Former Google Executive Sentenced To 18 Months Prison For IP Theft

Anthony Scott Levandowski, a former Google (Waymo) senior executive has been sentenced to 18 months in prison for trade secret theft.

In March this year, Levandowski had pleaded guilty to taking sensitive documents from his former employer Google, before joining bitter rival Uber Technologies.

The case began when Levandowski was indicted by a federal grand jury in San Jose in August 2019 for the theft of trade secrets, after he loaded more than 14,000 Google files onto his laptop before leaving Waymo in January 2016.

Prison time

US District Judge William Alsup in San Francisco said Anthony Levandowski had carried out the “biggest trade secret crime I have ever seen.”

What is notable about this case is that Levandowski was a founding member of Google’s self-driving car project, Waymo.

Levandowski had been seeking a sentence of 12 months’ confinement at his home in San Francisco, arguing that he had pneumonia, and could die of coronavirus in prison.

But Judge Alsup said that home confinement would “[give] a green light to every future brilliant engineer to steal trade secrets. Prison time is the answer to that,” Techcrunch reported him as saying.

However he did rule that Levandowski could begin his custodial sentence after the Covid-19 pandemic had peaked.

Sorry Google

Prosecutors in the case had been seeking a 27-month prison sentence.

“Today marks the end of three and a half long years and the beginning of another long road ahead. I’m thankful to my family and friends for their continued love and support during this difficult time,” Levandowski said in a statement provided by his lawyers after the sentencing.

“The last three and a half years have forced me to come to terms with what I did,” Levandowski told reporters. “I want to take this time to apologize to my colleagues at Google for betraying their trust, and to my entire family for the price they have paid and will continue to pay for my actions.”

Levandowski, who filed for bankruptcy on 4 March, has previously agreed to pay nearly $756,500 in restitution to cover Alphabet costs assisting the government’s investigation, according to court papers.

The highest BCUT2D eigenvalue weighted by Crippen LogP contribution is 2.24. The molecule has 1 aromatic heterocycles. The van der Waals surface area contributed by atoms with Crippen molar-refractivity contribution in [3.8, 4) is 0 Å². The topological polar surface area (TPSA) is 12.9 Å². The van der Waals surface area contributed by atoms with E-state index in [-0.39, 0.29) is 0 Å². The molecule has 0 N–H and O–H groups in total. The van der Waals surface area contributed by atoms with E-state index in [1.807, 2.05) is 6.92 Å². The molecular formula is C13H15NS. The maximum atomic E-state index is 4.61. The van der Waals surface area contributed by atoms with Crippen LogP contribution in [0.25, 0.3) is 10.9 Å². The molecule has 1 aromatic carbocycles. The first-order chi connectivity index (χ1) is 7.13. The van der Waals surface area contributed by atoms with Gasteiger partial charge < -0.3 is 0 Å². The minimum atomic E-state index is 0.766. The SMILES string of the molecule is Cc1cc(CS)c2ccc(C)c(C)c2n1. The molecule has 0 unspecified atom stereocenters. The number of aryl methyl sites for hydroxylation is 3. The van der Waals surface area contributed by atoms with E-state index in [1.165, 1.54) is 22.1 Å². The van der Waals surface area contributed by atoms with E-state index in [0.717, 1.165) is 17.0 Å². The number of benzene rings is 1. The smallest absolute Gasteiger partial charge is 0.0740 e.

The bankruptcy declaration followed a California state court confirming that Levandowski owes $179 million to Google for violating employment contracts.

Trade secrets

The case began back in 2017, when Google’s Waymo filed a trade secrets lawsuit against Uber, alleging that Levandowski had stolen technology contained in 14,000 documents, from Waymo for use by Ottomotto (a company subsequently acquired by Uber).

Uber in February 2018 agreed to pay Waymo $245m (£184m) in shares to settle the legal dispute over trade secrets.

And in June 2018 the boss of Uber admitted his firm was talking with Waymo.

As part of that settlement, it was decided that an independent software expert would be drafted in to review Uber’s technology for any Waymo links.

In November 2019 that expert review found that Uber was still using Waymo technology for its own autonomous vehicle technology.

In January this year, Waymo was awarded $128 million over Uber’s use of stolen technology.

Levandowski lawsuit

And now in a fresh twist, it has emerged that Levandowski, who now runs self-driving truck company Pronto, is suing Uber for a staggering $4.1 billion, even though he faces prison time.

Levandowski’s lawsuit makes startling claims against Waymo and Uber, saying that he had told Google’s Larry Page he was leaving Waymo to start his own self-driving firm Ottomotto which was subsequently acquired by Uber.

This new lawsuit, filed as part of Levandowski’s bankruptcy proceedings, mostly focuses on Uber’s agreement to indemnify Levandowski against legal action when it bought his self-trucking company, Otto Trucking.

It also includes new allegations concerning the settlement that Waymo and Uber reached over trade secret theft claims.

“No new comment on this most recent desperate filing,” an Uber spokesperson told Techcrunch in an email.

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Tom Jowitt

Tom Jowitt is a leading British tech freelancer and long standing contributor to Silicon UK. He is also a bit of a Lord of the Rings nut...

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